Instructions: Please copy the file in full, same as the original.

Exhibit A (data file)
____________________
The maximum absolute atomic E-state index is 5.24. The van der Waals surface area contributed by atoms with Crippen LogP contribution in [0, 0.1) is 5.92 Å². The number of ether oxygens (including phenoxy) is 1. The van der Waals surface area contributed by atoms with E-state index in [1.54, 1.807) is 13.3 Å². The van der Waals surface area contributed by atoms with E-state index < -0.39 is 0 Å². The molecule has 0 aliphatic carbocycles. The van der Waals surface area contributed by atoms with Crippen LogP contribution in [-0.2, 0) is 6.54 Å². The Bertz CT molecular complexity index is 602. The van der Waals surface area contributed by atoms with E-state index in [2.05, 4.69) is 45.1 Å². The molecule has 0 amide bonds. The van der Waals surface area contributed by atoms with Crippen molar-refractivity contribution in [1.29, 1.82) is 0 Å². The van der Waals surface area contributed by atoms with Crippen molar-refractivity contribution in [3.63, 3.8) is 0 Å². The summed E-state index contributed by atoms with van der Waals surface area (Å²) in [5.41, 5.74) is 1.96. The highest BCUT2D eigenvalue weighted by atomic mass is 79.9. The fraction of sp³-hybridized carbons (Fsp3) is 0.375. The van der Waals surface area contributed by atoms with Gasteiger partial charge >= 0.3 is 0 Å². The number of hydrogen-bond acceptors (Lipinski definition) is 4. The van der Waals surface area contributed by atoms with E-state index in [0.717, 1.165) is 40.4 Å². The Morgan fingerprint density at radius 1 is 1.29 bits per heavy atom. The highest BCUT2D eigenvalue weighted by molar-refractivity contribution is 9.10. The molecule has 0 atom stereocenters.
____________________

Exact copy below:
The maximum absolute atomic E-state index is 5.24. The van der Waals surface area contributed by atoms with Crippen LogP contribution in [0, 0.1) is 5.92 Å². The number of ether oxygens (including phenoxy) is 1. The van der Waals surface area contributed by atoms with E-state index in [1.54, 1.807) is 13.3 Å². The van der Waals surface area contributed by atoms with E-state index < -0.39 is 0 Å². The molecule has 0 aliphatic carbocycles. The van der Waals surface area contributed by atoms with Crippen LogP contribution in [-0.2, 0) is 6.54 Å². The Bertz CT molecular complexity index is 602. The van der Waals surface area contributed by atoms with E-state index in [2.05, 4.69) is 45.1 Å². The molecule has 0 amide bonds. The van der Waals surface area contributed by atoms with Crippen molar-refractivity contribution in [1.29, 1.82) is 0 Å². The van der Waals surface area contributed by atoms with Crippen molar-refractivity contribution in [3.63, 3.8) is 0 Å². The summed E-state index contributed by atoms with van der Waals surface area (Å²) in [5.41, 5.74) is 1.96. The highest BCUT2D eigenvalue weighted by atomic mass is 79.9. The fraction of sp³-hybridized carbons (Fsp3) is 0.375. The van der Waals surface area contributed by atoms with Gasteiger partial charge >= 0.3 is 0 Å². The number of hydrogen-bond acceptors (Lipinski definition) is 4. The van der Waals surface area contributed by atoms with E-state index in [0.717, 1.165) is 40.4 Å². The Morgan fingerprint density at radius 1 is 1.29 bits per heavy atom. The highest BCUT2D eigenvalue weighted by molar-refractivity contribution is 9.10. The molecule has 0 atom stereocenters.